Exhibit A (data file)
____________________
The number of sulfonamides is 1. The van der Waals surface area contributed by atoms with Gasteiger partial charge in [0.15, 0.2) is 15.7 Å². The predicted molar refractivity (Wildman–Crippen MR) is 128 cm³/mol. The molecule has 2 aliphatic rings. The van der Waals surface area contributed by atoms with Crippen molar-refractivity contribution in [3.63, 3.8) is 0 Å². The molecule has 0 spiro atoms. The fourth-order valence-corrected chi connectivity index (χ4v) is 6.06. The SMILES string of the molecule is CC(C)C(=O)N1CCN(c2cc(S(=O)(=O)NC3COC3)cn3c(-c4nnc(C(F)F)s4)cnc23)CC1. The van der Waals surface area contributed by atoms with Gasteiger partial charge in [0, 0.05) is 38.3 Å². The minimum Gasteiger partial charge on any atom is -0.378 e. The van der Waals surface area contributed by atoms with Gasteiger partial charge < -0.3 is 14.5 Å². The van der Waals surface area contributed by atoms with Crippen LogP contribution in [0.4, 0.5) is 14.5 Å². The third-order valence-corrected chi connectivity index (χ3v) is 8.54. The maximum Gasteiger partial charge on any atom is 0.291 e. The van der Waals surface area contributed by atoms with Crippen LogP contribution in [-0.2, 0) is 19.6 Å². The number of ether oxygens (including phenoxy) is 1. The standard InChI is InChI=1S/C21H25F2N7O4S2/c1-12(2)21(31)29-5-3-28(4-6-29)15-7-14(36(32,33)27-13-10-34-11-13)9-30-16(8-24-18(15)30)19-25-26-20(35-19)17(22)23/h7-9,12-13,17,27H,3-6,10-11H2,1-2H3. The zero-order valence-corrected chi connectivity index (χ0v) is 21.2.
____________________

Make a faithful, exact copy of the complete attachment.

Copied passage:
The number of sulfonamides is 1. The van der Waals surface area contributed by atoms with Gasteiger partial charge in [0.15, 0.2) is 15.7 Å². The predicted molar refractivity (Wildman–Crippen MR) is 128 cm³/mol. The molecule has 2 aliphatic rings. The van der Waals surface area contributed by atoms with Crippen molar-refractivity contribution in [3.63, 3.8) is 0 Å². The molecule has 0 spiro atoms. The fourth-order valence-corrected chi connectivity index (χ4v) is 6.06. The SMILES string of the molecule is CC(C)C(=O)N1CCN(c2cc(S(=O)(=O)NC3COC3)cn3c(-c4nnc(C(F)F)s4)cnc23)CC1. The van der Waals surface area contributed by atoms with Gasteiger partial charge in [0, 0.05) is 38.3 Å². The minimum Gasteiger partial charge on any atom is -0.378 e. The van der Waals surface area contributed by atoms with Gasteiger partial charge < -0.3 is 14.5 Å². The van der Waals surface area contributed by atoms with Crippen LogP contribution in [0.4, 0.5) is 14.5 Å². The third-order valence-corrected chi connectivity index (χ3v) is 8.54. The maximum Gasteiger partial charge on any atom is 0.291 e. The van der Waals surface area contributed by atoms with Crippen LogP contribution in [-0.2, 0) is 19.6 Å². The number of ether oxygens (including phenoxy) is 1. The standard InChI is InChI=1S/C21H25F2N7O4S2/c1-12(2)21(31)29-5-3-28(4-6-29)15-7-14(36(32,33)27-13-10-34-11-13)9-30-16(8-24-18(15)30)19-25-26-20(35-19)17(22)23/h7-9,12-13,17,27H,3-6,10-11H2,1-2H3. The zero-order valence-corrected chi connectivity index (χ0v) is 21.2.